Students get down and dirty for end of year ritual
LAST Thursday I joined the graduating year 6 students of Frenchville State School in planting a garden with bird attracting plants.
The planting of trees or shrubs has become a yearly feature for the graduating students.
This year the students planted a clump of Callistemon Little Johns plus a number of Syzygiums and Pittosporums. All these plants will attract a variety of birds to this garden. Even though Callistemon Little John will only grow to 1m high it will be a magnet for Honeyeaters. Callistemon Little John is a dwarf hybrid of Callistemon viminalis. Masses of dark red flowers will appear during spring and autumn. Callistemon Little John will grow relatively slow at first but worth waiting for as this shrub matures.
During the time at the school I noticed numerous birds flocking other flowering shrubs within the school grounds. Like the Callistemon sp Injune.
This semi-weeping shrub with silvery-grey foliage had a profusion of pink flowers that fade to white. This bottlebrush will grow to around 3m high and will tolerate quite dry conditions. It responds to annual fertilising after flowering. Although the plant can be pruned, this can have the effect of destroying the weeping habit.
Callistemon viminalis can be found in gardens across the world yet this local native was proving a colourful display. Callistemon viminalis is a medium to tall shrub with narrow foliage and an extreme weeping habit.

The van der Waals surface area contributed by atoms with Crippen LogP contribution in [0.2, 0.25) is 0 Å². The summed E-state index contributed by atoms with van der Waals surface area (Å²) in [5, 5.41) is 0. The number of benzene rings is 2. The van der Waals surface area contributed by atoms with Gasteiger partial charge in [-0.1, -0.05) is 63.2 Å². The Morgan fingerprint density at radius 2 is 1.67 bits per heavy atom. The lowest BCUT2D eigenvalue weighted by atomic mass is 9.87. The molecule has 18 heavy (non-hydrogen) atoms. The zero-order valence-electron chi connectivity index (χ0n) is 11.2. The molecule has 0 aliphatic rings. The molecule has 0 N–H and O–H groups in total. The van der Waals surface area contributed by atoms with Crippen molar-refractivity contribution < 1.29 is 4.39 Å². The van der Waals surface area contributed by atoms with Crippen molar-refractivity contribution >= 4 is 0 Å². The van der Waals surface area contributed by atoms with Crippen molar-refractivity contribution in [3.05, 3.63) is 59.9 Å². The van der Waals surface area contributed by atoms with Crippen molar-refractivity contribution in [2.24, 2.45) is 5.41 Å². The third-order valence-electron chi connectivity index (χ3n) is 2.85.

Clusters of red flowers will appear from spring to autumn that are very bird-attractive. It will grow in most positions but thrives in black soils and is best pruned after flowering. Note Callistemons are now known as Melaleucas.
With stunning foliage and flowers Graptophyllum ilicifolium or Holly Fuchsia is a must.
This shade-loving shrub grows 2 to 3m and is also intolerant of frosts.
At the end of spring beautiful deep pink tubular flowers engross the entire shrub. The flowering season is short, but very showy.
A light prune after flowering will encourage a compact shape to the shrub as well as provide more flowers next year.
Grevilleas are always one on the best bird attracting plants for home gardens.
The school has over a dozen varieties of Grevilleas flower this week and all would be highly recommended for home gardens. Those varieties in flower included Grevillea Honey Gem one of the most bird-attractive shrubs that can be planted in local gardens. This outstanding shrub has large orange flowers that will attract many birds to your garden.
In a more exposed part of the grounds the Grevillea banksii or the Red Silky Oak was in flower.
This is a very hardy and quick growing shrub for sunny positions. This medium sized bushy shrub has silvery/grey divided leaves and spikes of bright red open brush-type flowers all year. It will attract numerous honeyeaters and is best to prune off spent flowers for better flowering in the next year.
The creamy white flowering Grevillea Moonlight will flower throughout most of the year. Grevillea Moonlight is an upright bushy shrub for most, well-drained soils and growing up to 4m high in full sun.
Then there was the Grevillea Orange Marmalade, one of the hardest grevillea for local gardens. It produces terminal heads of orange flowers in spring and summer that contrast well with the plant attractive lime green leaves. It can be a useful plant for screening or providing a visual break and it will tolerate radical pruning.
In some of the dryer areas around the school Eremophila maculata or Spotted Emu Bush are planted. This probably one of the hardiest shrubs available from well-drained gardens. Whether you are gardening on Great Keppel Island or west of Longreach, this is one shrub that you will grow successfully.